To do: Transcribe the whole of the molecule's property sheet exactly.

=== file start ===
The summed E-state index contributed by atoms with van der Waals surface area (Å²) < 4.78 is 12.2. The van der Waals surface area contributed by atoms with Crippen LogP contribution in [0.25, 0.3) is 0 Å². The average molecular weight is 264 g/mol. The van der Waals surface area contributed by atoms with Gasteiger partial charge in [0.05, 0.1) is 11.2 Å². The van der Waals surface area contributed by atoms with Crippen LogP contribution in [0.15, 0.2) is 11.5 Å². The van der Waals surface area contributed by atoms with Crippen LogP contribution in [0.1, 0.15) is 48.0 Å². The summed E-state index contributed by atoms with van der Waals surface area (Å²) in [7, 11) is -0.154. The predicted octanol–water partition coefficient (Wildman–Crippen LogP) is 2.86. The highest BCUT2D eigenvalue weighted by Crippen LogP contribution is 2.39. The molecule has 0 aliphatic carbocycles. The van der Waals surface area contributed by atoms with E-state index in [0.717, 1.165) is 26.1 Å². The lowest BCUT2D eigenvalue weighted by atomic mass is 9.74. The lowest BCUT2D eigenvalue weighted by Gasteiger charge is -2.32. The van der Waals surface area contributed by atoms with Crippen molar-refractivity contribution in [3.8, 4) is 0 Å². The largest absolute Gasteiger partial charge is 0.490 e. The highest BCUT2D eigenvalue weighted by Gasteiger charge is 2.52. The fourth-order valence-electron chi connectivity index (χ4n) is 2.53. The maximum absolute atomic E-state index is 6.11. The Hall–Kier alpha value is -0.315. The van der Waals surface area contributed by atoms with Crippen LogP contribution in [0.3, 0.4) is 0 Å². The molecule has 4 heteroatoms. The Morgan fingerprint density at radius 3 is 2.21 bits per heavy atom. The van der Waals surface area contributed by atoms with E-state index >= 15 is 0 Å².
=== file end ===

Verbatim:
The summed E-state index contributed by atoms with van der Waals surface area (Å²) < 4.78 is 12.2. The van der Waals surface area contributed by atoms with Crippen LogP contribution in [0.25, 0.3) is 0 Å². The average molecular weight is 264 g/mol. The van der Waals surface area contributed by atoms with Gasteiger partial charge in [0.05, 0.1) is 11.2 Å². The van der Waals surface area contributed by atoms with Crippen LogP contribution in [0.15, 0.2) is 11.5 Å². The van der Waals surface area contributed by atoms with Crippen LogP contribution in [0.1, 0.15) is 48.0 Å². The summed E-state index contributed by atoms with van der Waals surface area (Å²) in [7, 11) is -0.154. The predicted octanol–water partition coefficient (Wildman–Crippen LogP) is 2.86. The highest BCUT2D eigenvalue weighted by Crippen LogP contribution is 2.39. The molecule has 0 aliphatic carbocycles. The van der Waals surface area contributed by atoms with E-state index in [0.717, 1.165) is 26.1 Å². The lowest BCUT2D eigenvalue weighted by atomic mass is 9.74. The lowest BCUT2D eigenvalue weighted by Gasteiger charge is -2.32. The van der Waals surface area contributed by atoms with Crippen molar-refractivity contribution in [3.8, 4) is 0 Å². The largest absolute Gasteiger partial charge is 0.490 e. The highest BCUT2D eigenvalue weighted by Gasteiger charge is 2.52. The fourth-order valence-electron chi connectivity index (χ4n) is 2.53. The maximum absolute atomic E-state index is 6.11. The Hall–Kier alpha value is -0.315. The van der Waals surface area contributed by atoms with Crippen LogP contribution in [0.3, 0.4) is 0 Å². The molecule has 4 heteroatoms. The Morgan fingerprint density at radius 3 is 2.21 bits per heavy atom. The van der Waals surface area contributed by atoms with E-state index >= 15 is 0 Å².